Debating Austerity and Massive Budget Cuts

Is "austerity the new black"?

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"Austerity is the new black," finance blogger Edward Harrison declares at Credit Writedowns. New British Prime Minister David Cameron is prophesying frugality for Brits as he attacks the deficit, Germany's Angela Merkel is tending the fiscal torch on the Continent, and Obama is telling federal agencies to tighten their belts.

Worries about ballooning debt are nothing new, and the crisis in Greece has added fresh urgency to many politicians' deficit concerns. At the same time, though, Keynesian economists--Paul Krugman is often counted in this group--believe a struggling economy needs more spending, not less. The "deficit hawks," Krugman rails, have it all wrong:

slashing spending while the economy is still deeply depressed is both an extremely costly and quite ineffective way to reduce future debt. Costly, because it depresses the economy further; ineffective, because by depressing the economy, fiscal contraction now reduces tax receipts.

In that case, why are we looking to cut spending? Here are the thoughts of other commentators on the matter.

  • Streamlining and Stimulating Not Mutually Exclusive, protests liberal Matt Yglesias. "The case for cutting or eliminating ineffective programs is always strong," and it is "logically independent from the case for reduced overall spending, which is weak in the short term." In other words: "I don't like to see the objective of trimming or eliminating ineffective programs run together with with discussions of fiscal policy as a macroeconomic matter."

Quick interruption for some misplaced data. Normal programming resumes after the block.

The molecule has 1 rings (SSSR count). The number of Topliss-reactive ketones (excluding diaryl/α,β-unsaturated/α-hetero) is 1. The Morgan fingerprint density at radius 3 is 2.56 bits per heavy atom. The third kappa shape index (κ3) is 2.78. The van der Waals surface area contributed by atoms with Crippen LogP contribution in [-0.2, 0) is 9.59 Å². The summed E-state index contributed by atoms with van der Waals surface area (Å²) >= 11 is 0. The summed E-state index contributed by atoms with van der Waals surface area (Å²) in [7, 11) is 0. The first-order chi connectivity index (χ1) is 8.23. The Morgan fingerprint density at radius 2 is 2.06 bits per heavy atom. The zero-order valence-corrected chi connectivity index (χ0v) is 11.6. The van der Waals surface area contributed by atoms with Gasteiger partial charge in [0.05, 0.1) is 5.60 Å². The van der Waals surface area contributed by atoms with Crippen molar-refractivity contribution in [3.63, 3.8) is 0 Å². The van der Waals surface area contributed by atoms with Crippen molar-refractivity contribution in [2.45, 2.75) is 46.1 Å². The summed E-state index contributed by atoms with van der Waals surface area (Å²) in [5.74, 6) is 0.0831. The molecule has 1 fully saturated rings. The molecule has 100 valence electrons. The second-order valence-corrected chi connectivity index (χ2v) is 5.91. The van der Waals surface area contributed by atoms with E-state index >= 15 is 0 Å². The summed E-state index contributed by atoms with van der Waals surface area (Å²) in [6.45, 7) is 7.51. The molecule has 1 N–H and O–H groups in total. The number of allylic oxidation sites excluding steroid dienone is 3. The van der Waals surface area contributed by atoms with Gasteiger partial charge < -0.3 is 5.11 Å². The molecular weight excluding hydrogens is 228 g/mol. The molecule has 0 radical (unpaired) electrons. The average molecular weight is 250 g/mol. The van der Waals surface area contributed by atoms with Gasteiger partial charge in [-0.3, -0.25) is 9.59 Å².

• You Don't Have to Be a Recession Cassandra to Worry About Cuts  Finance blogger Barry Ritholtz isn't quite as worked up as Paul Krugman: he doesn't think a double-dip recession is likely, and isn't quite as upset about conservative deficit hawks. That said, he makes his position very clear: "The time for balanced budgets and fiscal prudence is during the expansion phases of the economy--and not the post recession period where after an initial spurt, growth is beginning to slow."
  • Watch the UK to Predict U.S. Path, says Reuters's Felix Salmon, calling the UK "fiscal situation ... an interesting dress rehearsal for the fiscal politics which will surely come to the fore in the US over the next few years." Germany is no model, as "the two countries are too far apart, politically."
  • European Austerity Hysteria Misplaced  "What will instill confidence is not claiming governments can meet austerity targets," argues popular finance blogger Yves Smith, "particularly when violence in Greece suggests that one can't assume that the populace in all countries will accept the mission." She suggests "eas[ing] up on the timetable ... A credible plan to have a plan ... and a show of greater cohesion would do more for confidence than continued affirmation of commitment to austerity."
  • Questions for Both Keynesians and Deficit Hawks  Henry Blodget at Business Insider has questions for both the Krugman camp of stimulus fans and the Niall Ferguson-Tea Party alliance, which favors budget cuts. To the first: "How are we going to work our way out of our long-term debt-and-deficit problem?" To the second: "If we cut spending now, what is going to happen to the economy and unemployment in the short term? Is Paul Krugman right that this will actually EXACERBATE the debt-and-deficit problem (by reducing tax receipts?)"
  • What the U.S. Needs to Consider  The European moves towards austerity are largely based on worries that the "markets are worried about European debt levels." The markets are worried, says The Economist's Ryan Avent, but "it's not clear whether it's the debt that bothers markets or the fact that the debt has been accumulated in slow-growth states in a fragile currency union with an inflation-hawk central banks." In other words, "it might merely be a European problem."Here's his take:
The distinction is important. If markets are scared about debt generally, then perhaps America and Britain should be embracing immediate austerity. If markets are simply spooked about Europe, then America and Britain should be doing the opposite—boosting demand to make up for the hole in the economy created by European fiscal adjustment.
This article is from the archive of our partner The Wire.